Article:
Right around the year of 1820 on the courthouse steps of a little town in New Jersey called Salem, (yes it seemed that there were a lot of small towns called Salem in those days), a trial of another sort was about to take place. It was a trial that didn’t involve Witchcraft as such, although the subject of the trial was sort of magical. A crowd had gathered in front of the courthouse. People whispered among themselves that the colonel was a little crazy, perhaps even a little suicidal. Everyone watched nervously as the colonel made his way through the crowd and slowly ascended the stairs. When he was about halfway up, he turned and faced the crowd. “The time will come when this luscious scarlet apple will be the foundation of a great garden industry and will be eaten and enjoyed by all.” He proclaimed. With that, he pulled a bright red tomato from the pocket of his coat and ate it right in front of the whole town. Tomatoes were considered to be poisonous in Colonial America. It was believed there was enough acid in just one to send you to see your maker. Everybody in the audience waited, expecting to see the foolish colonel double over in pain and expire on the courthouse steps. But nothing happened. The colonel simply wiped the juice from his mouth with a handkerchief, smiled, and went about his business.
The colonel’s prediction turned out to be true. Today there are thousands of tomato varieties, all descended from a plant that is native to the regions of South America that include Peru, Bolivia, Colombia, and Chile. The tomato plant is in the nightshade family and has some poisonous relatives that include belladonna and jimsonweed as well as the friendly potato and pepper. If you plan on growing some of these “love apples” for yourself this summer, here are a few tips that will make your “big boys” blush in the “heartland” and become “better boys” without any “big beefs.”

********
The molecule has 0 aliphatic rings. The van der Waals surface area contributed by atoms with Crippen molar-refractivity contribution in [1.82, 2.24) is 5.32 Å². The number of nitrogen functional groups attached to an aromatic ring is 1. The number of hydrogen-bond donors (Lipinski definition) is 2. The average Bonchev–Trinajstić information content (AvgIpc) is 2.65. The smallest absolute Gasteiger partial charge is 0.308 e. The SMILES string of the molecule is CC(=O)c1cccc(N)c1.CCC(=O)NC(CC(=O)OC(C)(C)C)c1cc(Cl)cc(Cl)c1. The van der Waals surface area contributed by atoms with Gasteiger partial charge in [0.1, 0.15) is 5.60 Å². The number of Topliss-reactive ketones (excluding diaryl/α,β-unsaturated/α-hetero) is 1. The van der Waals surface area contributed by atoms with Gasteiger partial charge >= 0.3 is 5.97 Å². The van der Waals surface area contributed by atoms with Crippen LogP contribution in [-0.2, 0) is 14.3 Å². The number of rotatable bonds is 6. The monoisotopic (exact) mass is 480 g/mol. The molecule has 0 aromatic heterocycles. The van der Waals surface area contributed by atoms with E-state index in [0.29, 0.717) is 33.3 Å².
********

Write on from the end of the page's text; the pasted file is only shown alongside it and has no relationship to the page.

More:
If you want to get ahead and start producing tomatoes as early as the end of May, germinate the seeds indoors under fluorescent light as early as late January. Plant the seeds in vermiculate or perlite. Then after the second set of leaves appears, transplant them into pots filled with commercial potting soil and a slow-release palletized fertilizer that is specially formulated for flowering and fruited plants. When the plants are 6 to 8 inches tall, you can place them into larger pots. Be sure to remove half of the lower leaves and pot them up to the bottom of the remaining leaves. When the temperature outdoors reaches 60 degrees or more, (around Mother’s Day in the Midwest), you are ready to take them outside. Use the same system of planting and removing the leaves to encourage a strong root system.
Hint: Tomato plant pollination is airborne and not delivered by insects, so it’s a good idea to brush your hands over the foliage on a regular basis to help pollinate the plants. Tomatoes come in three types; the determinates that bear their fruit all at once and stop when they reach their full size, the semi-determinates which are larger in size and will bear fruit until their stems are about 2 feet long, and the indeterminates, which will continue to bear fruit until they are killed by disease or frost. You can either let these plants grow all over the ground or choose to stake or cage them.
Tomatoes are rich in vitamin C and lycopene. Both are powerful antioxidants that may help prevent heart disease, cancer, and other chronic diseases. And oh, the tomato is officially classified as a fruit because it contains seeds, but it really shares a lot of vegetable characteristics too. The colonel was a wise man.